Recently I was invited to judge the work of undergraduate and graduate graphic design students in San Francisco and while the work was at an extremely high level what was disappointing was any suggestion on where graphic design, illustration, photography or media arts were headed. University should be a time of exploration not only with techniques and subject matter but with what may lie beyond. Too many times we see a factory-approach were students are all well-trained in the basics but lack individuality. Certain coursework is required but is our education too short to allow for exploration? I think so. As a result we turn out way too many me-too’s in a world already overrun with those.
There needs to be a rethinking about how we train and educate artists and designers, the obvious default is for graduates to continue to pursue their careers through graduate programs, but is that really necessary? It’s good for the university but is it good for the artist? A master’s degree is no guarantee of excellence, it merely serves to allow artists and designers to educate others, and even that’s not always the case. And are these master degreed artists really prepared to lead an industry when they too have gone through the same process? Too often illustrators in particular gravitate towards teaching at too young an age without really being in an industry long enough to teach others how to survive. Naturally it’s a safe-haven providing steady income and benefits, but too often it becomes the blind leading the blind. And while they are dedicated to their field they lack true knowledge on either teaching methods or the skills that come from years of being an illustrator. In fact there are those who have abandoned the field of illustration and rely solely on educating students. In no other profession I know of would this happen, in fact the opposite is true; academics are required to keep up with their field of choice, to prepare papers, attend seminars and work steadily in their field. And the obvious result is what we see from today’s graduates, a similarity that does not bode well for our industry. Teachers have succumbed to the university’s approach to learning. Universities are too busy making sure students continue in their program even if they lack talent. The push in some schools is to make sure everyone graduates with acceptable portfolios. Their false hope is that one day soon they can boast of how well their alumni are doing. Yet isn’t the reason for education to go beyond the basics, shouldn’t it be to inspire greatness?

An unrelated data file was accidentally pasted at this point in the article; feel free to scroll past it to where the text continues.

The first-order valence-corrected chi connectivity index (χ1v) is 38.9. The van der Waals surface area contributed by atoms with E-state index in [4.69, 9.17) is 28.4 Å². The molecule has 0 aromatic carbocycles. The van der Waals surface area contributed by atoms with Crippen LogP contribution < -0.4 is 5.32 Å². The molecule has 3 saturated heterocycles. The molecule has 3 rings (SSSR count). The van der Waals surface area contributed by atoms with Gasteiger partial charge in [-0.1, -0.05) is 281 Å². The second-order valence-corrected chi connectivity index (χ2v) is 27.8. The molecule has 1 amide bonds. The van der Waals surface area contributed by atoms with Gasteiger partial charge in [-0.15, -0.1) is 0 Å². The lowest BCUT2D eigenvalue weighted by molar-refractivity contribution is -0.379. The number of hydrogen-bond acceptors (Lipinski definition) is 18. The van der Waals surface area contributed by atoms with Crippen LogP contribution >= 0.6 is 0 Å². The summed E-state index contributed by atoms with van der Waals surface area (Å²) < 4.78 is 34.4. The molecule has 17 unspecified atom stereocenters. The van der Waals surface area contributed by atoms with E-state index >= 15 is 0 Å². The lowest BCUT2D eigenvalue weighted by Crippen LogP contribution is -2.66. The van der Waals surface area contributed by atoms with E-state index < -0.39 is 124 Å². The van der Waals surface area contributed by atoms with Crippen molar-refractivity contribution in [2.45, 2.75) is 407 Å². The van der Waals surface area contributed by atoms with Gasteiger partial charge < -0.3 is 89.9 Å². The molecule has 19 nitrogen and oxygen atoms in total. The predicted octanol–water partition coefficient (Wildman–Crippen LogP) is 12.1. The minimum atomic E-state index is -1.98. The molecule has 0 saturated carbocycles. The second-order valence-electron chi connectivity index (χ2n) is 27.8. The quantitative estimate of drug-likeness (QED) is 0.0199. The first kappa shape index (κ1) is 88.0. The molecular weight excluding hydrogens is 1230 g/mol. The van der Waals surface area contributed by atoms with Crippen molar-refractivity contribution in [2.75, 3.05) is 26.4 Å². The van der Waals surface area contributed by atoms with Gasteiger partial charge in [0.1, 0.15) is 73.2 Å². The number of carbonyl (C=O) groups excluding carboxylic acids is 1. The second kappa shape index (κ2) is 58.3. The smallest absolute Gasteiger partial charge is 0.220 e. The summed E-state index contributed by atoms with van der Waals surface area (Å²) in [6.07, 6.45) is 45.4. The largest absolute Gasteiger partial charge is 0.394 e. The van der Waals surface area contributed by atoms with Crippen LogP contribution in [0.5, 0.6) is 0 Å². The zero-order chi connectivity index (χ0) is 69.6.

Another issue may lie with students themselves, a false belief that their degree will land them a good job in their field of choice. The mere fact of an undergraduate or graduate degree in no way impacts the ability to get a good job. Fortunately the work that is shown in a portfolio, online or otherwise, is the best indication on what kind of job you’ll get upon graduation.
Perhaps what we’re missing is the apprentice system of old. When you consider the work from the Greek and Roman era through the Renaissance to medieval times, artists and designers were taught on-the-job. Their apprenticeships started when they were much younger than any college graduate—Michelangelo was only thirteen when he began. Were they more impressionable at that early age? Or were their teachers simply better equipped to motivate students to greatness. Certainly it can be said that even they were also not interested in exploring the medium as much as turning out masterpieces but when you compare their output with what we see today, something is amiss. It is so rare to see a graduate’s portfolio that indeed inspires you yourself to do better work. Why is that? How can we all change that?